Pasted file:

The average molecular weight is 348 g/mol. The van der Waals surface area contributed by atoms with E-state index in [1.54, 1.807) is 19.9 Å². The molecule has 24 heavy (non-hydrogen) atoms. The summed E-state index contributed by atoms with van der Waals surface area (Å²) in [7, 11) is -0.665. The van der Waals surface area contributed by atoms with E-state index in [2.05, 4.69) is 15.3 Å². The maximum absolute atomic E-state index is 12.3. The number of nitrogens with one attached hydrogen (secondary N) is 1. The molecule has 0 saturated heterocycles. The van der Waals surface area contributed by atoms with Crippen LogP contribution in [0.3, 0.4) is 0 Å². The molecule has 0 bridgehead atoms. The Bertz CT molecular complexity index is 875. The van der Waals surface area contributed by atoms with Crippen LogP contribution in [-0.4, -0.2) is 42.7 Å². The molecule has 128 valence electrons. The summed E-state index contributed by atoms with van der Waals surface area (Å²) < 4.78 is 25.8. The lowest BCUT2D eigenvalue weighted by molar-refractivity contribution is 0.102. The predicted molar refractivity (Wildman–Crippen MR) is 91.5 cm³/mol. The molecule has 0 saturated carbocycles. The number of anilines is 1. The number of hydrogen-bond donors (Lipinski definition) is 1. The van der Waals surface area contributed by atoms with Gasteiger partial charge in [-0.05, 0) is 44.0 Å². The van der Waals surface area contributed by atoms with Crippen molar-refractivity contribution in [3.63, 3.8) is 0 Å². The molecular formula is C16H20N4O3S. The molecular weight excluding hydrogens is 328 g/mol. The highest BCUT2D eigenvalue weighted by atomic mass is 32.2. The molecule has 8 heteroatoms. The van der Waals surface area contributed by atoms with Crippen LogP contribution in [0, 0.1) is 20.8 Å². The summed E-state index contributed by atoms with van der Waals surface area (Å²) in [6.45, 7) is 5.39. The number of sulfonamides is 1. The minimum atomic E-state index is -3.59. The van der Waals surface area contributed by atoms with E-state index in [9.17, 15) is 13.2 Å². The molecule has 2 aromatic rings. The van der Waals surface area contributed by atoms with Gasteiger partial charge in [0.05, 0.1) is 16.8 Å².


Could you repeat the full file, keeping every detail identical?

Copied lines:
The average molecular weight is 348 g/mol. The van der Waals surface area contributed by atoms with E-state index in [1.54, 1.807) is 19.9 Å². The molecule has 24 heavy (non-hydrogen) atoms. The summed E-state index contributed by atoms with van der Waals surface area (Å²) in [7, 11) is -0.665. The van der Waals surface area contributed by atoms with E-state index in [2.05, 4.69) is 15.3 Å². The maximum absolute atomic E-state index is 12.3. The number of nitrogens with one attached hydrogen (secondary N) is 1. The molecule has 0 saturated heterocycles. The van der Waals surface area contributed by atoms with Crippen LogP contribution in [0.3, 0.4) is 0 Å². The molecule has 0 bridgehead atoms. The Bertz CT molecular complexity index is 875. The van der Waals surface area contributed by atoms with Crippen LogP contribution in [-0.4, -0.2) is 42.7 Å². The molecule has 128 valence electrons. The summed E-state index contributed by atoms with van der Waals surface area (Å²) < 4.78 is 25.8. The lowest BCUT2D eigenvalue weighted by molar-refractivity contribution is 0.102. The predicted molar refractivity (Wildman–Crippen MR) is 91.5 cm³/mol. The molecule has 0 saturated carbocycles. The number of anilines is 1. The number of hydrogen-bond donors (Lipinski definition) is 1. The van der Waals surface area contributed by atoms with Gasteiger partial charge in [-0.05, 0) is 44.0 Å². The van der Waals surface area contributed by atoms with Crippen molar-refractivity contribution in [3.63, 3.8) is 0 Å². The molecular formula is C16H20N4O3S. The molecular weight excluding hydrogens is 328 g/mol. The highest BCUT2D eigenvalue weighted by atomic mass is 32.2. The molecule has 8 heteroatoms. The van der Waals surface area contributed by atoms with Crippen LogP contribution in [0, 0.1) is 20.8 Å². The summed E-state index contributed by atoms with van der Waals surface area (Å²) in [6.45, 7) is 5.39. The number of sulfonamides is 1. The minimum atomic E-state index is -3.59. The van der Waals surface area contributed by atoms with E-state index in [9.17, 15) is 13.2 Å². The molecule has 2 aromatic rings. The van der Waals surface area contributed by atoms with Gasteiger partial charge in [0.05, 0.1) is 16.8 Å².